• For example, via program selections 102, the user may select to view his or her options regarding cable programs 102 a, recorded programs 102 b, satellite programs 102 c and pay-per-view programs 102 d. Via music selections 104, the user may select from AM radio 104 a, FM radio 104 b, satellite radio 104 c and CDs 104 d. The user, via picture selections 106, may view family pictures 106 a, vacation pictures 106 b and work-related pictures 106 c. Via home appliance control selections 108, the user may control his or her thermostat via thermostat control 108 a, turn on or off the building lights via lights control 108 b, lock or unlock the doors via door lock control 108 c, lock or under the windows via window lock control 108 d, control the alarm system via alarm system control 108 e and control the pool features via control 108 f. Audio may also be controlled by the user via speaker control selections 110 and may include media room speaker control 110 a, pool area speaker control 110 b and library speaker control 110 c. In an embodiment of the invention, GUI 100 may also include a “back” option or “abort” option that the user may activate to go back to the previous GUI (if applicable).
  • FIG. 2 illustrates one embodiment of an environment for activating a GUI in a rear projection device 200 via a laser beam, in which some embodiments of the present invention may operate. The specific components shown in FIG. 2 represent one example of a configuration that may be suitable for the invention and is not meant to limit the invention.
  • Referring to FIG. 2, rear projection device 200 is shown. In an embodiment of the invention, rear projection device 200 may be a device that incorporates the functionality of one or more of a digital television, a DVD player, a VCR player, a CD player, a set-top box, a stereo receiver, a media center, a PVR, home applicance controls, digital picture storage, MP3 player, and so forth. Rear projection device 200 may include, but is not necessarily limited to, a screen 202 and a housing unit 204. A laser pointer 206 may be used to activate and interact with a GUI associated with screen 202.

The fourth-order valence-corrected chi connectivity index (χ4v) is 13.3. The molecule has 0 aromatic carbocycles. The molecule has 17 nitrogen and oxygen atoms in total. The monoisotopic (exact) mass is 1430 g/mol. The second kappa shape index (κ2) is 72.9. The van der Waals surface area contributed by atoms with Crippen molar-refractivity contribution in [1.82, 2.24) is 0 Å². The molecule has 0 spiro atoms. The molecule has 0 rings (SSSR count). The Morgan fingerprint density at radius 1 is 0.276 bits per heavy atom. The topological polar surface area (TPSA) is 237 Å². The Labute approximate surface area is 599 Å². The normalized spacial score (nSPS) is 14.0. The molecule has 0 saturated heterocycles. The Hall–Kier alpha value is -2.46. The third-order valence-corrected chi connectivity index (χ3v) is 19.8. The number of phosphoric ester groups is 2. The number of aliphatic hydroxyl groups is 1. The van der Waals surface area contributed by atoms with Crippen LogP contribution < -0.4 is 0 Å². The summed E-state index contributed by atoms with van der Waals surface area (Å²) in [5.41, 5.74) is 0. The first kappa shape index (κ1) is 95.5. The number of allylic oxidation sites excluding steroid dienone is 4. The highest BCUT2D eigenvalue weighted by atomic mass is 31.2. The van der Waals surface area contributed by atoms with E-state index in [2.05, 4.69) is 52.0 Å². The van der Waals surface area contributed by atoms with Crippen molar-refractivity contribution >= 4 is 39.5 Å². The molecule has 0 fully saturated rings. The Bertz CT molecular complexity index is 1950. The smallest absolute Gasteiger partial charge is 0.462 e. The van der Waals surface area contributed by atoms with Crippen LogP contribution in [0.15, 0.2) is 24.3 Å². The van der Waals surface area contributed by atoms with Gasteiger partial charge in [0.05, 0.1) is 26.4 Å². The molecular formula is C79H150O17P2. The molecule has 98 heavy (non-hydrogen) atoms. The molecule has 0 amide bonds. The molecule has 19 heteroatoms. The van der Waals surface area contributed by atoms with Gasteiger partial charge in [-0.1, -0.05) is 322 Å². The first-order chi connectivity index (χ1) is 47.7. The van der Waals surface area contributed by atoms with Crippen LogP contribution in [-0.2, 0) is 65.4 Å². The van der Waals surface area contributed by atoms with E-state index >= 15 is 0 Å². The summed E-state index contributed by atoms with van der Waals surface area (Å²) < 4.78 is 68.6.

• In an embodiment of the invention, housing unit 204 may house a projector 208, a processor 210, a GUI module 212, a laser beam detector 214 and a laser beam processing module 216. Other embodiments of the invention may include more or less components as described in FIG. 2. For example, the functionality of two or more components of FIG. 2 may be combined into one component. Likewise, the functionality of one component of FIG. 2 may be separated and performed by more than one component. Each component shown in FIG. 2 may be implemented as a hardware element, as a software element executed by a processor, as a silicon chip encoded to perform its functionality described herein, or any combination thereof. The components shown in FIG. 2 are described next in more detail.
  • At a high level and in an embodiment of the invention, laser beam detector 214 detects a laser beam directed at screen 202. Laser beam detector 214 is directed at the back of screen 202 and detects the laser beam as it goes through screen 202. Once a laser beam is detected, laser beam detector 214 waits for a period of time and continues to scan screen 202 to ensure that the user is actually trying to interact with the GUI displayed on screen 202. Laser beam processing module 216 then calculates the position of the laser beam on screen 202. If module 216 can determine the position of the laser beam on screen 202, then the position of the laser beam is sent to processor 210 and GUI module 212 to process the selection or interaction with the GUI in a normal fashion.